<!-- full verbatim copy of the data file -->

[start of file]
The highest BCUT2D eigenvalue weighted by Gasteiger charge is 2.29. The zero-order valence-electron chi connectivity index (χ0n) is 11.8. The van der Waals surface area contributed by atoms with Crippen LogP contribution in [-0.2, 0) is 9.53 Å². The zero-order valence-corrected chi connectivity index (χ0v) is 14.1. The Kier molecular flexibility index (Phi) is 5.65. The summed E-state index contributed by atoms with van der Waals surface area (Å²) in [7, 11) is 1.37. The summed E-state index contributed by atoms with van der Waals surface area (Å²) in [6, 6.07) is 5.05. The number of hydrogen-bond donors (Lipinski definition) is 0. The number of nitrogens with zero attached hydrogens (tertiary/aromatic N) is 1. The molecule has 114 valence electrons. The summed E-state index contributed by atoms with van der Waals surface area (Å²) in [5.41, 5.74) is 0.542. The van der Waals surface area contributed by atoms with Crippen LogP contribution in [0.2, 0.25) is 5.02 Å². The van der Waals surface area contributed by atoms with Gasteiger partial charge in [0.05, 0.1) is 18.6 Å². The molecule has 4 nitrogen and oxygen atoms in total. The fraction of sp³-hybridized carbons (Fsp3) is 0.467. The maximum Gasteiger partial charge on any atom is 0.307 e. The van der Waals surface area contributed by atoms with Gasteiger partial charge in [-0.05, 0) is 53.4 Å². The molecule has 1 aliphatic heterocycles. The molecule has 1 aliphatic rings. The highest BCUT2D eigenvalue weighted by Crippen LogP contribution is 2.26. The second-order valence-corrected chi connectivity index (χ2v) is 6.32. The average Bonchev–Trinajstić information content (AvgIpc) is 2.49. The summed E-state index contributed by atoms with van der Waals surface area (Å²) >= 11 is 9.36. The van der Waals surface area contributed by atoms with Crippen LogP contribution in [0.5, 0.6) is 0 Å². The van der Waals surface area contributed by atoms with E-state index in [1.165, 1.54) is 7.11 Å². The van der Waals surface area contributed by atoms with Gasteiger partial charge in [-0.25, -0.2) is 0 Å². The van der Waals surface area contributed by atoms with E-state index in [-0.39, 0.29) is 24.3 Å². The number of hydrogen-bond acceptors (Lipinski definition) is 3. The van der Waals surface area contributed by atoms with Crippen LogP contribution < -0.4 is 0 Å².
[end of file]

The highest BCUT2D eigenvalue weighted by Gasteiger charge is 2.29. The zero-order valence-electron chi connectivity index (χ0n) is 11.8. The van der Waals surface area contributed by atoms with Crippen LogP contribution in [-0.2, 0) is 9.53 Å². The zero-order valence-corrected chi connectivity index (χ0v) is 14.1. The Kier molecular flexibility index (Phi) is 5.65. The summed E-state index contributed by atoms with van der Waals surface area (Å²) in [7, 11) is 1.37. The summed E-state index contributed by atoms with van der Waals surface area (Å²) in [6, 6.07) is 5.05. The number of hydrogen-bond donors (Lipinski definition) is 0. The number of nitrogens with zero attached hydrogens (tertiary/aromatic N) is 1. The molecule has 114 valence electrons. The summed E-state index contributed by atoms with van der Waals surface area (Å²) in [5.41, 5.74) is 0.542. The van der Waals surface area contributed by atoms with Crippen LogP contribution in [0.2, 0.25) is 5.02 Å². The van der Waals surface area contributed by atoms with Gasteiger partial charge in [0.05, 0.1) is 18.6 Å². The molecule has 4 nitrogen and oxygen atoms in total. The fraction of sp³-hybridized carbons (Fsp3) is 0.467. The maximum Gasteiger partial charge on any atom is 0.307 e. The van der Waals surface area contributed by atoms with Gasteiger partial charge in [-0.05, 0) is 53.4 Å². The molecule has 1 aliphatic heterocycles. The molecule has 1 aliphatic rings. The highest BCUT2D eigenvalue weighted by Crippen LogP contribution is 2.26. The second-order valence-corrected chi connectivity index (χ2v) is 6.32. The average Bonchev–Trinajstić information content (AvgIpc) is 2.49. The summed E-state index contributed by atoms with van der Waals surface area (Å²) >= 11 is 9.36. The van der Waals surface area contributed by atoms with Crippen LogP contribution in [0.5, 0.6) is 0 Å². The van der Waals surface area contributed by atoms with E-state index in [1.165, 1.54) is 7.11 Å². The van der Waals surface area contributed by atoms with Gasteiger partial charge in [-0.25, -0.2) is 0 Å². The van der Waals surface area contributed by atoms with E-state index in [-0.39, 0.29) is 24.3 Å². The number of hydrogen-bond acceptors (Lipinski definition) is 3. The van der Waals surface area contributed by atoms with Crippen LogP contribution < -0.4 is 0 Å².